We believe that it was just this type of case that the Supreme Court was concerned with when, in Edwards v. Arizona, supra, it stated the following: "When an accused has invoked his right to have counsel present during custodial interrogation, a valid waiver cannot [exist] by showing only that he responded to further police initiated custodial interrogation even if he has been advised of his rights."
In North Carolina v. Butler, 441 U.S. 369, 373, 99 S. Ct. 1755, 1757, 60 L. Ed. 2d 286 (1979), the Supreme Court also stated the following: "The court must presume that a defendant did not waive his rights; the prosecution's burden is great." Other than Darby giving appellant another Miranda warning, prior to the taking of the written confessions, there is no evidence in this record that the appellant knowingly and intelligently waived his right to counsel before making and signing the written inculpatory statements. Castillo v. State, 616 S.W.2d 620 (Tex.Cr.App.1981). Also see Johnson v. Zerbst, 304 U.S. 458, 464, 58 S. Ct. 1019, 1023, 82 L. Ed. 2d 1461 (1938).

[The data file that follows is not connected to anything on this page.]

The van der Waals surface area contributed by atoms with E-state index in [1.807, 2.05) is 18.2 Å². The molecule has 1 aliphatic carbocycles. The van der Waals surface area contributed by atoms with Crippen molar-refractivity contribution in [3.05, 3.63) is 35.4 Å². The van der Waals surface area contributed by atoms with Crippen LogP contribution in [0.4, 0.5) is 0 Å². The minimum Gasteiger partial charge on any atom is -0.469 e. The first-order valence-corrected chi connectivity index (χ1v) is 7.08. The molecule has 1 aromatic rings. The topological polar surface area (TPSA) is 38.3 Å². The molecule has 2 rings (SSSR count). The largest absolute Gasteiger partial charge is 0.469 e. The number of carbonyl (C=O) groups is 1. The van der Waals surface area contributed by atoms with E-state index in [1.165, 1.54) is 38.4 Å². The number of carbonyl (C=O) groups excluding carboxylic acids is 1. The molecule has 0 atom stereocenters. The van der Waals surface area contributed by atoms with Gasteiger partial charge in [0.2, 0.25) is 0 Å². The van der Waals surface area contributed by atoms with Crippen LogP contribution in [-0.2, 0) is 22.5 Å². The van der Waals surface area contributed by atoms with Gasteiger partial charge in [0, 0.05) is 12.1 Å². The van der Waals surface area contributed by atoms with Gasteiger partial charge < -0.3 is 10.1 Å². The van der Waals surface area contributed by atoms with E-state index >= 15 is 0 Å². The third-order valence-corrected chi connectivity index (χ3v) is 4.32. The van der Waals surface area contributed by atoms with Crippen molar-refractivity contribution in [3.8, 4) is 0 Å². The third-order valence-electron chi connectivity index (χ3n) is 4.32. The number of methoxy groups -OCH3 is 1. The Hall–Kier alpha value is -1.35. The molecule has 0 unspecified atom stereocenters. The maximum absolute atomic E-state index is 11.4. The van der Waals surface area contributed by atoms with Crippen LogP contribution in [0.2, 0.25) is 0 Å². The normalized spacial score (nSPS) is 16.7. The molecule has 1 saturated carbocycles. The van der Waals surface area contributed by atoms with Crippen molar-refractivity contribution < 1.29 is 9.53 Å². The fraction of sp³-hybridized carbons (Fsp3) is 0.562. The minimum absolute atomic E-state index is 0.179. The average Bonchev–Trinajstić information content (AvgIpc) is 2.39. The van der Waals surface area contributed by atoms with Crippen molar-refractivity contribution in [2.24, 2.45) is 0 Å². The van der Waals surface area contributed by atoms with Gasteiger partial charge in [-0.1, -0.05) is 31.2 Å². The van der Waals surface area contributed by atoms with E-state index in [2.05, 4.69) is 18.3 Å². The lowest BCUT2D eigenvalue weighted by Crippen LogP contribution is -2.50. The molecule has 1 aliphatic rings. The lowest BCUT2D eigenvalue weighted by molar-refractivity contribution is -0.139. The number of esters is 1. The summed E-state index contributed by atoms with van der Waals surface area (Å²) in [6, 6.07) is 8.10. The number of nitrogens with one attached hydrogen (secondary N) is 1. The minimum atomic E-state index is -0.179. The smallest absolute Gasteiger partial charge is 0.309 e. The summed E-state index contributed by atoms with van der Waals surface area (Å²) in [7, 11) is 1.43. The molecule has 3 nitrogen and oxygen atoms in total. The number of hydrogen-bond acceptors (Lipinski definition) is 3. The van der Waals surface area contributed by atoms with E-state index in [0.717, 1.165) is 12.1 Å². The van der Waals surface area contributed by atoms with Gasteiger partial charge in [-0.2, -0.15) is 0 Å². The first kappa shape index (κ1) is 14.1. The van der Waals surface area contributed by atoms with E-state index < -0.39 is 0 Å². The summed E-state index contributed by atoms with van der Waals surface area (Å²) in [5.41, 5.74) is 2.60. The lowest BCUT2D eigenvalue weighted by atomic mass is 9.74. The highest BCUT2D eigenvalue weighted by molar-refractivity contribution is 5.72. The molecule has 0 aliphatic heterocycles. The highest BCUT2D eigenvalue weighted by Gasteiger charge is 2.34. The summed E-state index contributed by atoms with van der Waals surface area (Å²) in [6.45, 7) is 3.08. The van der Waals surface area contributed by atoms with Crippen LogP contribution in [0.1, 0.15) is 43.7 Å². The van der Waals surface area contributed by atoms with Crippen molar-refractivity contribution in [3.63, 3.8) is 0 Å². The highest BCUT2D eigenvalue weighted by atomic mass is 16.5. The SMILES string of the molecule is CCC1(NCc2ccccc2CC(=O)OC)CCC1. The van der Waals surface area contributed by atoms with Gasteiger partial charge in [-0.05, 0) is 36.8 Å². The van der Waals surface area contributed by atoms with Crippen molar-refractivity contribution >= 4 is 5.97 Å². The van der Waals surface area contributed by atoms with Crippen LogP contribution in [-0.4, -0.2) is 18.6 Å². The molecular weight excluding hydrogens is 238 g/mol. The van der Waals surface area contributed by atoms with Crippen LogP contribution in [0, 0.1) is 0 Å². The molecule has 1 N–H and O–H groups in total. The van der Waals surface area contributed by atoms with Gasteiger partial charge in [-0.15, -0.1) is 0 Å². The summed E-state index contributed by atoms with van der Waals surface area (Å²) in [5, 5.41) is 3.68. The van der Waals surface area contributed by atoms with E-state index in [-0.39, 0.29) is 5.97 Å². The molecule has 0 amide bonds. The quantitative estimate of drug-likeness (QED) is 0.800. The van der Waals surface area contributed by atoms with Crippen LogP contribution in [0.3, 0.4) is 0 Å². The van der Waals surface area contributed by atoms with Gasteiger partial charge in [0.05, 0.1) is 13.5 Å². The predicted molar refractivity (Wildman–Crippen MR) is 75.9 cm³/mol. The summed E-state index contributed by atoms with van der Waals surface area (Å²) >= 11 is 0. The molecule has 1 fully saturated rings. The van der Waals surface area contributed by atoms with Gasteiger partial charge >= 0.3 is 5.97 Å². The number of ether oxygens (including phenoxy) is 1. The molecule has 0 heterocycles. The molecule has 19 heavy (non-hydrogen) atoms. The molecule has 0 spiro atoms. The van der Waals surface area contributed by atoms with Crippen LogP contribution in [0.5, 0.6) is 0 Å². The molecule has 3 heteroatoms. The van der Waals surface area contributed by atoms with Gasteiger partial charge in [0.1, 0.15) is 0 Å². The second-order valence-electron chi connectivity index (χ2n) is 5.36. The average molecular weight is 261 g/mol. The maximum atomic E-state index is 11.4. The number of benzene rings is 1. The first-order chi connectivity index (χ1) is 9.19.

If it could be argued that appellant did not, during the questioning by Darby, further request an attorney, and that is what this record reflects, and such omission rendered the involved confession admissible, such an argument would be tenuous at best. "To ... require a defendant to specifically request that an attorney be made available during questioning, would protect the knowledgeable accused while penalizing an accused who knows no more than to say he wants an attorney." Chaney v. Wainwright, 561 F.2d 1129, 1134 (5th Cir.1977).
*941 Based upon the undisputed facts before us, we hold that the appellant's written confession, which implicated him in the burglary offense of this cause, was obtained in violation of his constitutional rights and should not have been admitted in evidence at his trial.
We have reviewed appellant's other grounds of error, none of which challenge the sufficiency of the evidence, and find them to be either without merit or, if any of them demonstrate error, we do not believe that upon retrial such errors will reoccur. They are therefore all overruled.
The judgment of conviction is reversed and the cause remanded to the trial court.
W.C. DAVIS, McCORMICK and CAMPBELL, JJ., concur.NOTES
[*] Appellant's specific complaint regarding the written confession that was admitted into evidence goes to his assertion he was "physically and mentally abused", thus rendering the confession inadmissible.
Appellant, however, does argue the following under his ground of error: "Further, if interrogation persists after the accused's request to remain silent, e.g., an indication that the accused does not want to talk, failure to honor the request invalidates the confession secured by the interrogation." Thus, this is not a total Sec. 13 type error, but more nearly represents a quasi-Section 13 type error. See post.